The extruder is available in three sizes from 300 to 1200 kW, with a screw free-volume of 8.1 to 32.4 liters. The smallest C2TX extruder has an effective capacity range of 1,000 to 8,000 kg/hr; the largest, 4,000 to 32,000 kg/hr.

Amandus Kahl’s latest offering is its Eco-processor. A configuration of existing equipment, with some modification to a conditioner, provides ecolological benefits in terms of energy saving and emission control.

In this system, product is preconditioned by adding steam, water, and other liquids in the Eco-processor. The feed is then exposed to hydrothermal pressure treatment by means of an annular gap expander.

Unlike in pelleting, when expandate is produced by means of conditioning with steam using an annular gap expander, flash evaporation takes place. The hot vapors from the expander outlet and the front area of the cooler are collected and blown into the eco-processor in which the feed was preconditioned. Thus, the feed is preheated and moistened by the waste heat from the process resulting in a reduced requirement for more steam.

The CO2 emission is also reduced, as less oil is required for the generation of steam. At the same time, odorous substances contained in the exhaust air are absorbed. Due to the partial recycling of the cooler exhaust air, there is also a reduction of the dust loading.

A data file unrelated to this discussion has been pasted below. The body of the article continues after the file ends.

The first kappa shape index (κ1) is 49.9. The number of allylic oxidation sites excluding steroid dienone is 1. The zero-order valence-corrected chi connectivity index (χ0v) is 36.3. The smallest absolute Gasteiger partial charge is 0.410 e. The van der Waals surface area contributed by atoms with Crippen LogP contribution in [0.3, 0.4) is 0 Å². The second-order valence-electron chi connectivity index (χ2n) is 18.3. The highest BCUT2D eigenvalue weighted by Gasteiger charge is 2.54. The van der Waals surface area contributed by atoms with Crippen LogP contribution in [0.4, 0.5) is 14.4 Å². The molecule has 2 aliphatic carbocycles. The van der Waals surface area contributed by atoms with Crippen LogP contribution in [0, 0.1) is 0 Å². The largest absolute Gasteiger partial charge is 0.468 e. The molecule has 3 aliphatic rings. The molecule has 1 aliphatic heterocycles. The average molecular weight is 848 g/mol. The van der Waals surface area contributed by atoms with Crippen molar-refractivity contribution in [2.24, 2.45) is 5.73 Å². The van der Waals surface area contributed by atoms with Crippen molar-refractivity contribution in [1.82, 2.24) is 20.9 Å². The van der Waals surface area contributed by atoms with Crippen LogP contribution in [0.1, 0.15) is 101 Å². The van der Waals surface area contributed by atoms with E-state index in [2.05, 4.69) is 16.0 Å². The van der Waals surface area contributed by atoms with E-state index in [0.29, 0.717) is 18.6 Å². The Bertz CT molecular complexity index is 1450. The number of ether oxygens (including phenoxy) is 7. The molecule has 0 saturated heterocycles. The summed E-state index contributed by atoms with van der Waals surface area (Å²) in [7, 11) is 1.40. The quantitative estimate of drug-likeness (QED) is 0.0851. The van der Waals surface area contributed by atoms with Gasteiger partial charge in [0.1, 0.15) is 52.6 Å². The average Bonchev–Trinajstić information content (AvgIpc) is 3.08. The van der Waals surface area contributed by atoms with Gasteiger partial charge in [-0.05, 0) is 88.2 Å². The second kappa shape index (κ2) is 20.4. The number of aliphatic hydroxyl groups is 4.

Using the process waste heat (vapors) from the expander and the inlet area of the cooler for the conditioning of the feed in the eco-processor prior to the expander, the product temperature is increased from 20°C to 40°C (*t 20°C) without addition of steam. This temperature increase normally requires 2% (20 kg/t feed) of steam. In other words, about 1.2 kg of fuel oil/t feed is saved, which would be necessary to generate this steam quantity.

Correspondingly, the CO2 and SO2 emissions are reduced. Compared to pelleting, the expansion requires approximately 5 kWh/t less electrical energy. This means a reduction of emissions in the power plant. The reduced emission of odors is especially important where plants are situated in close proximity to residential areas.

The company claims the system offers 50% heat recovery, 80% reduction of odor emissions, and halves both CO2 and dust emissions.